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The first clinical trials of gene therapy in the 1990s offered the promise of a new paradigm for the treatment of genetic diseases. Over the decades that followed the challenges and setbacks which gene therapy faced often overshadowed any successes. Despite this, recent years have seen cause for renewed optimism. In 2012 Glybera™, an adeno-associated viral vector expressing lipoprotein lipase, became the first gene therapy product to receive marketing authorisation in Europe, with a licence to treat familial lipoprotein lipase deficiency. This followed the earlier licensing in China of two gene therapies: Gendicine™ for head and neck squamous cell carcinoma and Oncorine™ for late-stage nasopharyngeal cancer. By this stage over 1800 clinical trials had been, or were being, conducted worldwide, and the therapeutic targets had expanded far beyond purely genetic disorders. So far no trials of gene therapy have been carried out in pregnancy, but an increasing understanding of the molecular mechanisms underlying obstetric diseases means that it is likely to have a role to play in the future. This review will discuss how gene therapy works, its potential application in obstetric conditions and the risks and limitations associated with its use in this setting. It will also address the ethical and regulatory issues that will be faced by any potential clinical trial of gene therapy during pregnancy.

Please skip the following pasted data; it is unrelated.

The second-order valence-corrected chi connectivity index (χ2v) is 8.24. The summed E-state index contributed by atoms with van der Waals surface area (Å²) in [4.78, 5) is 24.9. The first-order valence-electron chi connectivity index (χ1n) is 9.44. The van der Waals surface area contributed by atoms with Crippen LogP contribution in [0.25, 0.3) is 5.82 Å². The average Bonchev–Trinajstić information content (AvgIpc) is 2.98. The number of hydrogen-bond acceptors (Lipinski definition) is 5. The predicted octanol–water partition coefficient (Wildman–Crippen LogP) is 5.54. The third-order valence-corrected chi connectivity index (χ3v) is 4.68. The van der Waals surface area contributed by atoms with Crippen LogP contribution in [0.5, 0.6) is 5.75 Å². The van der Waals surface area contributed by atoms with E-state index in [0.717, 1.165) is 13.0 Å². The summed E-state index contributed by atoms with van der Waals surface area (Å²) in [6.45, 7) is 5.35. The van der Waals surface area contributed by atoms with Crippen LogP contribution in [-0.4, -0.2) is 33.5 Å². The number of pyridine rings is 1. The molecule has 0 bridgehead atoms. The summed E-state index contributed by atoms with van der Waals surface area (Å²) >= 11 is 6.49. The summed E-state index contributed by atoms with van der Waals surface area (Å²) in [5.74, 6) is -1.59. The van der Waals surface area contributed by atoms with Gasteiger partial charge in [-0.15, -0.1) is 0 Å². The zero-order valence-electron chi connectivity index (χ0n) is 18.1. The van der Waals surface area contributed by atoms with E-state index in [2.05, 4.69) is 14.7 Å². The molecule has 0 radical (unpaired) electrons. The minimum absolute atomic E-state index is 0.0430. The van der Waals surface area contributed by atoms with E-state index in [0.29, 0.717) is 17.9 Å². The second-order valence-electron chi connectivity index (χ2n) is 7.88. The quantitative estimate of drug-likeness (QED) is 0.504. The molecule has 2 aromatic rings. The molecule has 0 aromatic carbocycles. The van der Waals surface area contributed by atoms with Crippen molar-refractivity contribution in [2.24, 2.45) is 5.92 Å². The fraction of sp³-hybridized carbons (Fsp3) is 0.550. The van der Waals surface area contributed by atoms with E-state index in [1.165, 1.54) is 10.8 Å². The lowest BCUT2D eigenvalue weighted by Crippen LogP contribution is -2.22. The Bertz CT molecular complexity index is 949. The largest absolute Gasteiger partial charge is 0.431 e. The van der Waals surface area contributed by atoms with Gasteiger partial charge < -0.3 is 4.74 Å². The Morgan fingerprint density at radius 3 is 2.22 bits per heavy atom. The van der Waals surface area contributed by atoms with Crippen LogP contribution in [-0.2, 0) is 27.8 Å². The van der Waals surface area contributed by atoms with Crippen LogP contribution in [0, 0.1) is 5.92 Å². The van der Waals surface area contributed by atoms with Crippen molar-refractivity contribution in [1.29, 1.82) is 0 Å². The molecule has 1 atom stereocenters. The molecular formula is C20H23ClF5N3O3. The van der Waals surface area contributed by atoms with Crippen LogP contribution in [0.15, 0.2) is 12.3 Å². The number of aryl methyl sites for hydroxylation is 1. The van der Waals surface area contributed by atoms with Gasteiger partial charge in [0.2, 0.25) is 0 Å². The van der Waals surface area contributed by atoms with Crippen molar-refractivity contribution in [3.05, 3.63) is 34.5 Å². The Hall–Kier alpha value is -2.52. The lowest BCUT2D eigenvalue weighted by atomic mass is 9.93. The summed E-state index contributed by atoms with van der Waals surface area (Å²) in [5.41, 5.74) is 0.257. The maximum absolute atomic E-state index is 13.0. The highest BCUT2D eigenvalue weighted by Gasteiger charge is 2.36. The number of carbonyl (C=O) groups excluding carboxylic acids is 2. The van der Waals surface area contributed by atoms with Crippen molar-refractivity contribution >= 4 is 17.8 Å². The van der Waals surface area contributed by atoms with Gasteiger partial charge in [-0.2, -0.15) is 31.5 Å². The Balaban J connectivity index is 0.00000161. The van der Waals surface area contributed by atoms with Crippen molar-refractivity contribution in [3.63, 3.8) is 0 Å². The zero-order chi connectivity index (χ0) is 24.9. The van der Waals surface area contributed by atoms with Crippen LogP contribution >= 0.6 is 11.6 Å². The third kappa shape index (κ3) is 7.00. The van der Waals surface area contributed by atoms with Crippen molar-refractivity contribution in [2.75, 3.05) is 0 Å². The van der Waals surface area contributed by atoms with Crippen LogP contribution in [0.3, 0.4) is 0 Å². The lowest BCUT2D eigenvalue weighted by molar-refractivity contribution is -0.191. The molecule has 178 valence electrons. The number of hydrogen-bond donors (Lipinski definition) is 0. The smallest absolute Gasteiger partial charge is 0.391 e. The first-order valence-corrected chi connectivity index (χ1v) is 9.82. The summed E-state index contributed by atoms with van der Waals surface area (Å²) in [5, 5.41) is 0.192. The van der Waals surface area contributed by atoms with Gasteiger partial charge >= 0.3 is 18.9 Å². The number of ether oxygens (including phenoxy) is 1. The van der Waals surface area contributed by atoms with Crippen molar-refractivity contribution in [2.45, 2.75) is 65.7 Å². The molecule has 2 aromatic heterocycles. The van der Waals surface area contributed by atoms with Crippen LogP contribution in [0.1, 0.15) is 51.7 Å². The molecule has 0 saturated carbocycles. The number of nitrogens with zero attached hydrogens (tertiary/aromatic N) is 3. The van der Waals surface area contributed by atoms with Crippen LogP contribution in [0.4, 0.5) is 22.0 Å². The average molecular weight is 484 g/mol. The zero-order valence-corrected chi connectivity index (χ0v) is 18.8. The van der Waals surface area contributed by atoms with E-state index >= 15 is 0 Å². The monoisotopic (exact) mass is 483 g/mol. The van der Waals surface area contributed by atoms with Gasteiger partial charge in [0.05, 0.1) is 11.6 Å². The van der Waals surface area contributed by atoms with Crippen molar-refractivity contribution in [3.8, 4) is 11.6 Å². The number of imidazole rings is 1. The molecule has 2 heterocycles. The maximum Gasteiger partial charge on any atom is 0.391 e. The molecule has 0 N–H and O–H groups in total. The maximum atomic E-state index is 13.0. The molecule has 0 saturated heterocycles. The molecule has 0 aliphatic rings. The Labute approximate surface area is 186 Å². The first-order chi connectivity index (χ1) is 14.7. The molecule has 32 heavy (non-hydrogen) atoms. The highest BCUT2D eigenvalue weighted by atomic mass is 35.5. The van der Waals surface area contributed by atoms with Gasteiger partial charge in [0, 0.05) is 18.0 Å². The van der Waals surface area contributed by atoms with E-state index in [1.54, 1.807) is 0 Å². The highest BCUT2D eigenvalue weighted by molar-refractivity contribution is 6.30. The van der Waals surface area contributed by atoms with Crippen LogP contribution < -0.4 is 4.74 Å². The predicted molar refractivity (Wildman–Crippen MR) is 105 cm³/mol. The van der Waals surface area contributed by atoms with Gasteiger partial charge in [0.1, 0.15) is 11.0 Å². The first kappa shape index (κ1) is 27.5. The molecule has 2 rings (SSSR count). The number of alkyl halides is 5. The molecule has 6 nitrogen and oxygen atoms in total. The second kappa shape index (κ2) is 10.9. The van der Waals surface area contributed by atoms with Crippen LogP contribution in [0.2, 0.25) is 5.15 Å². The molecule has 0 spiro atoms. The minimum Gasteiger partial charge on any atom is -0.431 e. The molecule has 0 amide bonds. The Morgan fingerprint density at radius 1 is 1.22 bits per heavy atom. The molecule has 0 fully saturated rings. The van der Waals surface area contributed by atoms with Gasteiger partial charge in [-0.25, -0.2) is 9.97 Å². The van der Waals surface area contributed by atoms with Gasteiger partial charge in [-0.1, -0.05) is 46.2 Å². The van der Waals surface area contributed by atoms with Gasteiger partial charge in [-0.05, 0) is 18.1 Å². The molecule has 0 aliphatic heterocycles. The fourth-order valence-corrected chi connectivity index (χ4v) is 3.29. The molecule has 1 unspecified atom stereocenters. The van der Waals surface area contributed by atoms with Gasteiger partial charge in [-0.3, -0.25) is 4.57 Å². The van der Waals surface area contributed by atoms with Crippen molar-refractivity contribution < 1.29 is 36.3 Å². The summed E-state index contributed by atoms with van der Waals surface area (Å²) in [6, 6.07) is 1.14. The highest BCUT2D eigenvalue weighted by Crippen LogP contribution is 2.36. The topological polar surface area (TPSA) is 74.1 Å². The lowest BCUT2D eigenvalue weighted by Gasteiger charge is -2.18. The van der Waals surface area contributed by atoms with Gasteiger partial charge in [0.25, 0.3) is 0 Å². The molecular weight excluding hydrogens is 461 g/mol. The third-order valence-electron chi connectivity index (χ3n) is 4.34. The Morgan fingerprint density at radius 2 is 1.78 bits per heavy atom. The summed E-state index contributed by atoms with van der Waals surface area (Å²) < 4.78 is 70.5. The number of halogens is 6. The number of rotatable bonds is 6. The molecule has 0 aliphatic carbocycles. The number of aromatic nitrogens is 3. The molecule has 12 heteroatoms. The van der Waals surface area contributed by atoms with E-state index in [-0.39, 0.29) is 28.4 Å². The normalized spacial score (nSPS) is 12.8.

Calcium is an important element of body composition1,2 as well as normal physiological functions3. A neonate's body has around 20–30 g calcium present at birth2,4–6 and this amount has to be supplied by the mother since human body cannot synthesise calcium2. Therefore, if the mother has a shortage of calcium, the foetus might be affected.
In a non-obstetric population, the optimization of cardiac output (CO) had been shown to improve survival and to reduce postoperative complications, organ failure and the length of stay1. CO monitoring might be very useful in the obstetric population as well, as physiologic changes of CO during pregnancy are mandatory for a normal outcome. An uncomplicated pregnancy is associated with a 50% increase in maternal CO, which is mediated by plasma volume expansion and a decrease in peripheral resistance2. An aberrant change of this maternal CO might influence pregnancy outcome: pregnancies complicated with foetal growth restriction and/or preeclampsia are characterized by increased total vascular resistance and reduced systolic function (i.e. lower CO and stroke volume (SV))3–5.
Management of the antenatal compromised airway is a situation that can at best be controlled and managed in a way that is safe for both mother and baby. As the 16th century author, Miguel de Cervantes wrote “Forewarned, forearmed; to be prepared is half the victory”, in a similar fashion we, as clinicians involved in the management of neonatal airways must recognise and prepare for all eventualities in order to produce the best outcomes for our patients. In this review, we discuss strategies in managing the compromised neonatal airway along with specific pathologies that may cause post-natal airway compromise. With each sub-group of pathologies, we suggest potential strategies that can be considered in their management.